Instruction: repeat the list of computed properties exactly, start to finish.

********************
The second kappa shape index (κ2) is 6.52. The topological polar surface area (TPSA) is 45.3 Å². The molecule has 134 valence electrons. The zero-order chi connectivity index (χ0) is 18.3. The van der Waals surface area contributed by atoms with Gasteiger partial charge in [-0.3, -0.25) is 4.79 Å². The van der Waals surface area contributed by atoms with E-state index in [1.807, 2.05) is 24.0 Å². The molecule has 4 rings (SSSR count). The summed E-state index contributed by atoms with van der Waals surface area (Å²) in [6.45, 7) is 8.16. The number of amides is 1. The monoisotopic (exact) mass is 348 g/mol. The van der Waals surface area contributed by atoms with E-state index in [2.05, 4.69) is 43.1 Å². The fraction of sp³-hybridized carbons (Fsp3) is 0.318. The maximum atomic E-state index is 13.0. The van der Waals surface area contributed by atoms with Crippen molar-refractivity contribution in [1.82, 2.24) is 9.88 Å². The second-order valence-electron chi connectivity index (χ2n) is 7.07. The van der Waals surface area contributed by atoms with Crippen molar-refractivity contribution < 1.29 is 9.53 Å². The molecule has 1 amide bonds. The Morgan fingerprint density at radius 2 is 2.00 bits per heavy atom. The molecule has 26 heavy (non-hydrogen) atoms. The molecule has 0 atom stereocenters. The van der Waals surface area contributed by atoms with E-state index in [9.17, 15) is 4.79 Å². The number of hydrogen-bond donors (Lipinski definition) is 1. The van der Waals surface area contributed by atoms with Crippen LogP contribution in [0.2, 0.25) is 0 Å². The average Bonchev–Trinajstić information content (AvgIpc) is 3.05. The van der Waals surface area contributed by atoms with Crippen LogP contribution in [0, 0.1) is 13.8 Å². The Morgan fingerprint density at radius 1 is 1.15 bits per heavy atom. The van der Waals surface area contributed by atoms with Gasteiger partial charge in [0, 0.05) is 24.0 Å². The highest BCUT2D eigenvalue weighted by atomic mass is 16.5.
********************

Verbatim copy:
The second kappa shape index (κ2) is 6.52. The topological polar surface area (TPSA) is 45.3 Å². The molecule has 134 valence electrons. The zero-order chi connectivity index (χ0) is 18.3. The van der Waals surface area contributed by atoms with Gasteiger partial charge in [-0.3, -0.25) is 4.79 Å². The van der Waals surface area contributed by atoms with E-state index in [1.807, 2.05) is 24.0 Å². The molecule has 4 rings (SSSR count). The summed E-state index contributed by atoms with van der Waals surface area (Å²) in [6.45, 7) is 8.16. The number of amides is 1. The monoisotopic (exact) mass is 348 g/mol. The van der Waals surface area contributed by atoms with E-state index in [2.05, 4.69) is 43.1 Å². The fraction of sp³-hybridized carbons (Fsp3) is 0.318. The maximum atomic E-state index is 13.0. The van der Waals surface area contributed by atoms with Crippen molar-refractivity contribution in [1.82, 2.24) is 9.88 Å². The second-order valence-electron chi connectivity index (χ2n) is 7.07. The van der Waals surface area contributed by atoms with Crippen molar-refractivity contribution < 1.29 is 9.53 Å². The molecule has 1 amide bonds. The Morgan fingerprint density at radius 2 is 2.00 bits per heavy atom. The molecule has 26 heavy (non-hydrogen) atoms. The molecule has 0 atom stereocenters. The van der Waals surface area contributed by atoms with E-state index in [9.17, 15) is 4.79 Å². The number of hydrogen-bond donors (Lipinski definition) is 1. The van der Waals surface area contributed by atoms with Crippen LogP contribution in [0.2, 0.25) is 0 Å². The average Bonchev–Trinajstić information content (AvgIpc) is 3.05. The van der Waals surface area contributed by atoms with Crippen LogP contribution in [0, 0.1) is 13.8 Å². The Morgan fingerprint density at radius 1 is 1.15 bits per heavy atom. The van der Waals surface area contributed by atoms with Gasteiger partial charge in [0, 0.05) is 24.0 Å². The highest BCUT2D eigenvalue weighted by atomic mass is 16.5.